2. Who resisted the suffrage movement?

3. At what level of government did most victories of suffrage take place?

4. Who were the owners of the Triangle Shirtwaist Company?

5. Why did the owners of the Triangle Shirtwaist Company ignore safety regulations?

6. How many lives were lost in the Triangle Shirtwaist Company fire?

7. Who were progressives?

8. Who were muckrakers?

9. What were some reforms past at the local, state, and national level?

10. What power does the 16th Amendment give to Congress?

11. Why is it important that the 17th Amendment provides direct election of senators?

12. How has the 19th Amendment helped to shape politics today?


World War I Era

Use the Internet information linked below as well as your textbook and class discussion to answer the following questions specifically related to the World War I Era:

1. What is Zimmerman's first name?

2. Who was Zimmerman in the political field?

3. What is a filibuster?

4. Who will the United States make an alliance with?

5. Was this note propaganda for Great Britain? Explain.

6. In your opinion, why is this note important?

7. Who signed the Treaty of Versailles?

8. What was the American reaction to the Treaty of Versailles?

9. What was Germany's reaction to the Treaty of Versailles?

Pennsylvania Academic Standards

Career Education and Work 13.1.8 D:
Analyze employment factors, such as unemployment, benefits, labor, and supply and demand.

Civics and Government 5.1.12 K:
Analyze the roles of symbols on society.

Economics 6.2.9 C:
Explain the structure and purpose of the Federal Reserve Act.

Health, Safety, and Physical Education 10.3.9 A:
Analyze the role of individual responsibility for a safe environment.

History 8.1.9 C:
Analyze the fundamentals of historical interpretation of reasons and causes for multiple points of view.

History 8.1.12 D:
Synthesize historical research with primary and secondary documents.

History 8.3.12 A:
Identify and evaluate political and cultural contributions of individuals and groups in U.S. history.

History 8.3.12 D:
Identify and evaluate conflict and cooperation in U.S. history, such as World War I.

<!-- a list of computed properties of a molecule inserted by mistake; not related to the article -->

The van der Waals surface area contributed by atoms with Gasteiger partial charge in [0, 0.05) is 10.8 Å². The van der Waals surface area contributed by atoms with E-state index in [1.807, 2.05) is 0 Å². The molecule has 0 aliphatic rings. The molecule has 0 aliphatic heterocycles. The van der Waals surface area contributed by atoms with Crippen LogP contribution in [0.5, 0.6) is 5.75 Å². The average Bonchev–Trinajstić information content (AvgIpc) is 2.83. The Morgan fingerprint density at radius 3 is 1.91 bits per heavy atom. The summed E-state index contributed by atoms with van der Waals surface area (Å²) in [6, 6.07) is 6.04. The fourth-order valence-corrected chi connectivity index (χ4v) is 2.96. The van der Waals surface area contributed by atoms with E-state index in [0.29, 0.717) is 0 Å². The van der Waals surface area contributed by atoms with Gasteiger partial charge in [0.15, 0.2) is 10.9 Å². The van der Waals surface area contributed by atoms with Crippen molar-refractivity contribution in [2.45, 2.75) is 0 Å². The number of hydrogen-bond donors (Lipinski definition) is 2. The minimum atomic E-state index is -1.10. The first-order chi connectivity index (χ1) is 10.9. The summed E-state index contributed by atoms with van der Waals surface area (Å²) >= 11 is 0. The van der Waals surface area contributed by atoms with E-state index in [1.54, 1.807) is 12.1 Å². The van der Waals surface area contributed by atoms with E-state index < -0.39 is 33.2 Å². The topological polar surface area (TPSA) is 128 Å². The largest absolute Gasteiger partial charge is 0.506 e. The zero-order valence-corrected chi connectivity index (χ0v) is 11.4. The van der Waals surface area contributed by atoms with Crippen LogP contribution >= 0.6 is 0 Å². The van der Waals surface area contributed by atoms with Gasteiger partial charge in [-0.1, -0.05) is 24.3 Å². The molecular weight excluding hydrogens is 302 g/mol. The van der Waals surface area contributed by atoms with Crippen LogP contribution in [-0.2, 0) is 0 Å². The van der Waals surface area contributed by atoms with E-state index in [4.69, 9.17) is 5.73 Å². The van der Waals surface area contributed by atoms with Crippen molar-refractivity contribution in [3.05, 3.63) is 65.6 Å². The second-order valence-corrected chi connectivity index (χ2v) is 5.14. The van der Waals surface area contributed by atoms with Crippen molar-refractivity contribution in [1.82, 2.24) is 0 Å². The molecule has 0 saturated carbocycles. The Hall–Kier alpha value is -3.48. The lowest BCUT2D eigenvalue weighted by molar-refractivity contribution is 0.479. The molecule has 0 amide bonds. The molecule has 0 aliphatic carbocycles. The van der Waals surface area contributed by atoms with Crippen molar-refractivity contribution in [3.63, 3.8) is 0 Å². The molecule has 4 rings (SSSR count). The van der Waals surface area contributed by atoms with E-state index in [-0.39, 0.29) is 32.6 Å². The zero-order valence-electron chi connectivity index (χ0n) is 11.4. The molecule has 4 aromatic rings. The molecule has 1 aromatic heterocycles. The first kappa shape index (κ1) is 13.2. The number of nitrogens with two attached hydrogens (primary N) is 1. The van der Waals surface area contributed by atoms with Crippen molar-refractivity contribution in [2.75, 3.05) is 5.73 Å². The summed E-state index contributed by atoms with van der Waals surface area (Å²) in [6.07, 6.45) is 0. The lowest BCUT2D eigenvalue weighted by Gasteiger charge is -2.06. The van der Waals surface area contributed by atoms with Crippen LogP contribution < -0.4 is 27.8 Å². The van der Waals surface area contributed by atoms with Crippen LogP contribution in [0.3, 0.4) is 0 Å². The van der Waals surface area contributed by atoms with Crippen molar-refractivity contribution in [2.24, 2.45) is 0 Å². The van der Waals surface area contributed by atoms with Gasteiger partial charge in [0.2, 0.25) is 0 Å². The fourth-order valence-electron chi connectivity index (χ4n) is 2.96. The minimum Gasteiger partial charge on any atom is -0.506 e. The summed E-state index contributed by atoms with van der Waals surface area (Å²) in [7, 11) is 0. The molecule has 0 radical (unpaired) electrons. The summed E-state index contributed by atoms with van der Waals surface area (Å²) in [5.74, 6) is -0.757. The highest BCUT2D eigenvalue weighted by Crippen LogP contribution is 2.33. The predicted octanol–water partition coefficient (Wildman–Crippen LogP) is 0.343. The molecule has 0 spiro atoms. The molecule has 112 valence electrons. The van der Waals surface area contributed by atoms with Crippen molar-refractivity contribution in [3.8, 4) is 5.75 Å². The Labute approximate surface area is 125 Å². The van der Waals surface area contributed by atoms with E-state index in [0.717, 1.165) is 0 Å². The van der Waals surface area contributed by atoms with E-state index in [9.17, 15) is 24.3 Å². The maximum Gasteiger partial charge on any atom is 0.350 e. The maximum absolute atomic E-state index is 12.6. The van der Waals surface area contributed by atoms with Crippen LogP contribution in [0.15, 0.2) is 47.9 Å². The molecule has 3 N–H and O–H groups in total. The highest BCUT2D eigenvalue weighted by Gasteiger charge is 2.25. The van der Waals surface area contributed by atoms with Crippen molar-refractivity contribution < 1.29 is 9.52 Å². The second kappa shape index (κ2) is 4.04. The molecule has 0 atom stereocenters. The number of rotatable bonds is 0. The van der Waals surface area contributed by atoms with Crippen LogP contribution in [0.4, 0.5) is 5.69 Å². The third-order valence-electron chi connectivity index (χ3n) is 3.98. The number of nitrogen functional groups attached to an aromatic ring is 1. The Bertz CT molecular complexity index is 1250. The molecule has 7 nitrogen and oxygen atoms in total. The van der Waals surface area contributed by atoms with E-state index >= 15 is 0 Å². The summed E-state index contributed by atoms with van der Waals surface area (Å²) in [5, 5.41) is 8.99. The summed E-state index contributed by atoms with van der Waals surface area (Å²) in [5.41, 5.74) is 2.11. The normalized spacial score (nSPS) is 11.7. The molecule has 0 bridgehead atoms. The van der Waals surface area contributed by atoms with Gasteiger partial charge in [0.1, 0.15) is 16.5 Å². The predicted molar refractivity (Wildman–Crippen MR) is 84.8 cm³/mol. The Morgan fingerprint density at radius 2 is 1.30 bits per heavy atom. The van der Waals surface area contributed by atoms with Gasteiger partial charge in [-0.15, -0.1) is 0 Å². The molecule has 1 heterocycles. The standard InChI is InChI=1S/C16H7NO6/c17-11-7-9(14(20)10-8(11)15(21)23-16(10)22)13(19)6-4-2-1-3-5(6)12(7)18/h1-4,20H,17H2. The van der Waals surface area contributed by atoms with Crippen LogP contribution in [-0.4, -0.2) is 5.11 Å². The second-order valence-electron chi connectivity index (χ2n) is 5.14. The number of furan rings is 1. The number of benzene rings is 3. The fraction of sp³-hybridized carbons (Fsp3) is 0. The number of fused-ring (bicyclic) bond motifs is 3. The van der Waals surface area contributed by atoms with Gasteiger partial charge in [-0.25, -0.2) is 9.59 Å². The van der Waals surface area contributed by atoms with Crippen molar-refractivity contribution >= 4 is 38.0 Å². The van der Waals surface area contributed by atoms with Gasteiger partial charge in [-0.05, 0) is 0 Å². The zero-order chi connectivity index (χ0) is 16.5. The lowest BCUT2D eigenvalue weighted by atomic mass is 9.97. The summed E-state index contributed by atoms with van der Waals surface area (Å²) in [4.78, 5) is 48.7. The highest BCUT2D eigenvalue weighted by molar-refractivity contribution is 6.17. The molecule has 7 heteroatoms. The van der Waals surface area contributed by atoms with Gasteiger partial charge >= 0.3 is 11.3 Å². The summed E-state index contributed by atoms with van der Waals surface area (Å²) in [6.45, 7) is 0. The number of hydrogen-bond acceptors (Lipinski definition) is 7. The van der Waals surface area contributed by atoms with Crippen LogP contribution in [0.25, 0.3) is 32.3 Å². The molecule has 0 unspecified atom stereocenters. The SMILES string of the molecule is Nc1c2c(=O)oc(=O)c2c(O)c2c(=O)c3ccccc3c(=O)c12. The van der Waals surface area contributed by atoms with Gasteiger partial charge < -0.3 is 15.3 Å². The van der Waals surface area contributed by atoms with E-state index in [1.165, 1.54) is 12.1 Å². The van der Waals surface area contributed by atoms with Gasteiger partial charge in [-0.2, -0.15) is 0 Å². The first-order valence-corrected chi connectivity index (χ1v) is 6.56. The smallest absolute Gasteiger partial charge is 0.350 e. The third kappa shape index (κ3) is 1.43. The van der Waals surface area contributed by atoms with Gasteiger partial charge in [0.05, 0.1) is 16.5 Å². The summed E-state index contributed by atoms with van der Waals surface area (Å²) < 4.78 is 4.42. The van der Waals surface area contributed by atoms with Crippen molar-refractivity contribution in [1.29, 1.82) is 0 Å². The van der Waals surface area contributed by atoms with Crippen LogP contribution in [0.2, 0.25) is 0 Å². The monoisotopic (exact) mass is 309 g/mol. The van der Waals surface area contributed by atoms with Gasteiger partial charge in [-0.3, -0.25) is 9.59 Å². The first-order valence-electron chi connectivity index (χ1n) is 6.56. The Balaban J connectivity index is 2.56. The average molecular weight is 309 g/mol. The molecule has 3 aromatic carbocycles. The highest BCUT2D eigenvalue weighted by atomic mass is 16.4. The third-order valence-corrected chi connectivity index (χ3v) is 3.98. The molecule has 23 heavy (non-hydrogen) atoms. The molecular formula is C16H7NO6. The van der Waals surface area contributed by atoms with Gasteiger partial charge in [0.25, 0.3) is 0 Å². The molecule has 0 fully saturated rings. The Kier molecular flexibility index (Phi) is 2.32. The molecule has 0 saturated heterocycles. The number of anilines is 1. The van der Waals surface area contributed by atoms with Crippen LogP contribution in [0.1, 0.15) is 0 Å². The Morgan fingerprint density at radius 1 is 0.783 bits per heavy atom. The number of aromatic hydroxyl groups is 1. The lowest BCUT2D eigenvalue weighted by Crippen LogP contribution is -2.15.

Phase 3 - Debating, Discussing, and Reaching Consensus

You have all learned about aspects of the period 1890-1920. You must now answer the Quest by using WebQuest information, your textbook, and the classroom materials into a well-developed and well-organized essay. The essay must be typed, doubled spaced, and at least 250 words.

Phase 4 - Real World Feedback

As you have learned about Muckrakers during the Progressive Era, you will now become a modern muckraker. Your job is to uncover a modern abuse in society today, such as child labor in third world countries. Your task is to:

1. Research the abuse finding current articles from the New York Times and other resources.

2. State how you would solve the abuse.

3. Compile the research into a Power Point Presentation.
-at least 10 slides
-provide background information to show that you understand the abuse
-provide supporting details of how you would solve the abuse
-site your information and resources

4. Present Power Point Presentation orally.

Your Contact is: The New York Times




Conclusion

It is not easy to know everything about the period 1890-1920, but with the use of this WebQuest, your textbook, and other classroom resources it is easy to gain a better understanding a topic as broad or complex as American on the Brink of Change. Now, you know more parts of the picture that the United States changed during the 19th century. The United States entered as an anti-imperialist agricultural nation, but one hundred years later, the United States became an industrial power that also dealt with internal conflicts. But now you all know a lot more. Nice work. You should be proud of yourselves! How can you use what you've learned to see beyond the black and white of a topic and into the grayer areas? What other parts of American on the Brink of Change could still be explored?

Remember, learning never stops.



 created by Filamentality Content by Krystal Testa, testakl@wilkes.edu
http://www.kn.sbc.com/wired/fil/pages/webbrinkofkr.html
Last revised Sun Nov 9 15:33:39 US/Pacific 2003